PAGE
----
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Brown Recluse Spider Bite - Experience

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Comment from: Jeff, 45-54 Male Published: March 07

This has been the 3rd time being bitten by a brown recluse. The first time was in Alabama, which was on my neck. The bite had ulcerated my skin, and oozed the infectious poison the spider had delivered. It took roughly 3 to 5 weeks for it to fully heal, although there is still scarring to this day. The second time was in Michigan. I had brought up some wood from Alabama which is used to light a fire. I believe they call it lightered, or fatwood is what we describe it in Michigan. Well the brown recluse came from a knot hole in the wood and bit me on the hand. It oozed pus for 3 to 4 weeks, and I constantly put triple anti-biotic ointment on the bite. It eventually healed. The 3rd time was just recently in Michigan again. I believe when I brought this wood from Alabama to Michigan I brought back a nest of Brown Recluses, which are now loose in my home. I've bug bombed, sprayed, and killed at least 2 of them but I think that was not enough. They are one of the most elusive, and aggressive spiders I've ever dealt with in my life. I was actually bitten twice the last time I encountered these 8 legged devils. I was bitten on my ankle, and just in the back of my knee. Both are ulcerated, and have been extremely painful and very itchy, and still bleeding. This spider serves no purpose in life aside from making one miserable. It's unfortunate that there is NOT an anti-venom.

Comment from: arachnebleu, 55-64 Female (Patient) Published: November 01

In 1972 when I was seventeen I was bitten on the back of the thigh by a spider which saved for the doctor. My doctor had never seen a spider like the one that bit me. My biology teacher identified it as a juvenile brown recluse. Eight hours after receiving the bite, I had a severe headache and was very sleepy. My thigh turned very red. 24 hours after receiving the bite I received a shot of epinephrine and antibiotic pills to take. By that time, I had turned bright red from head to toe and had a six to eight inch diameter purple blotch on my thigh. In the center was a black spot about the size of a half dollar. I was nauseated and had difficulty breathing. The rash itched unmercifully. It took three months to heal. The bite wound just looked kind of like a bruise and finally opened up about three and a half months after the initial bite. It took another three to four months to heal.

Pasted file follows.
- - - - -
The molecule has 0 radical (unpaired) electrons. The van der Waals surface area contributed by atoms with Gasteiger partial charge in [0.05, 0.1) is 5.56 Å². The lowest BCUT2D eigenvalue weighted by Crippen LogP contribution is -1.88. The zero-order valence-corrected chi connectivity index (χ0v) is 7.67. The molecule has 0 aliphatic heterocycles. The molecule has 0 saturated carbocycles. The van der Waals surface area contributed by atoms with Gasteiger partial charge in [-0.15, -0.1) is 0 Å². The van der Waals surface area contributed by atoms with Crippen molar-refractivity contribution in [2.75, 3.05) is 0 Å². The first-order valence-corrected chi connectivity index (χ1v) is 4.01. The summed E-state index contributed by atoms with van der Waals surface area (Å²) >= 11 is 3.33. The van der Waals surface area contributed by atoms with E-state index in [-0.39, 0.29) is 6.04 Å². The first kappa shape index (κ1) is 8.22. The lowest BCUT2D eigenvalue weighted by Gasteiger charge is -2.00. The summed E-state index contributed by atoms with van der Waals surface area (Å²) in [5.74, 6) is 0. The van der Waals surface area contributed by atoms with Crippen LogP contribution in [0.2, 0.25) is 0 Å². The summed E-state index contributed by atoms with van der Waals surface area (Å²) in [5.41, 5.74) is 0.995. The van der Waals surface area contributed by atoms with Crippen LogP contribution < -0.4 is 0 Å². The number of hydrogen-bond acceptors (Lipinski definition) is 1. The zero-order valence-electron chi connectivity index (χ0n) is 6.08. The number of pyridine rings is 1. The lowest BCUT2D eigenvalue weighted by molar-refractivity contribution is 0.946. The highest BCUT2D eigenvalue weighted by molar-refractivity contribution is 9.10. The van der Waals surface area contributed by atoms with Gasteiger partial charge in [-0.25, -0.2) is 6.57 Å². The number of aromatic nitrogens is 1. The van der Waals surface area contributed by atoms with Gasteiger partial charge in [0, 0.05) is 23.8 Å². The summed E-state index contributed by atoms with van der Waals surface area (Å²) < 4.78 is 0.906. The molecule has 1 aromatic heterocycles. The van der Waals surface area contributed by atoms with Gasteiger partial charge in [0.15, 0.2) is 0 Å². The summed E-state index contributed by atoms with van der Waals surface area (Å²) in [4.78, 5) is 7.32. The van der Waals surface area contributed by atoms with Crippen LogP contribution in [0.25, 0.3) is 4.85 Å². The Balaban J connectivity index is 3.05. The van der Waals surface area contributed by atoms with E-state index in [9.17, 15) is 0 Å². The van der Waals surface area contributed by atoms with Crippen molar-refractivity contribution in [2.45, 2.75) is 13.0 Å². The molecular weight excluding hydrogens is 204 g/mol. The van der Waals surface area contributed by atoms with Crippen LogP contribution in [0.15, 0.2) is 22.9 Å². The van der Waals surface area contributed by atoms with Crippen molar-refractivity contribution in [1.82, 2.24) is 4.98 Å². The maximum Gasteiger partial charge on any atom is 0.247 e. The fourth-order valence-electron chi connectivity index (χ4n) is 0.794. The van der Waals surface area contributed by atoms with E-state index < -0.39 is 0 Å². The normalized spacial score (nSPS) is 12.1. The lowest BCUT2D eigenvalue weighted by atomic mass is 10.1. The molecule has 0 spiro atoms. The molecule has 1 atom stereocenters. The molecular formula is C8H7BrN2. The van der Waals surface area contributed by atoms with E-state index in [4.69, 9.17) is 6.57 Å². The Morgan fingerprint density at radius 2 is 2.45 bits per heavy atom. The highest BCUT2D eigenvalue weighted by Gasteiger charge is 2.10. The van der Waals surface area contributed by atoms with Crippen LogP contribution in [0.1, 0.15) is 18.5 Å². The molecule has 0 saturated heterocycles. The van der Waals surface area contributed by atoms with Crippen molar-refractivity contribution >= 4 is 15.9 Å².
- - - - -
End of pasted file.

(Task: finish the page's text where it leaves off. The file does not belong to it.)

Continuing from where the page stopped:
Comment from: Glo Berry, 55-64 Female (Patient) Published: August 20

In November 2004 I was bitten on the ankle by brown recluse. I spent 3 months in hospital. I had three operations with one being a skin graft. I nearly lost my leg the infection was so bad. I lost the ability to walk and had to learn to do this again. I cannot describe the pain it was so bad. Here it is 2010 and I still have trouble with my leg. The skin is so damaged that the least nick or scrape creates a wound that is still hard to heal. There is lots of swelling on this leg also and the circulation is very poor.

Comment from: Tabs, 25-34 Female (Patient) Published: August 04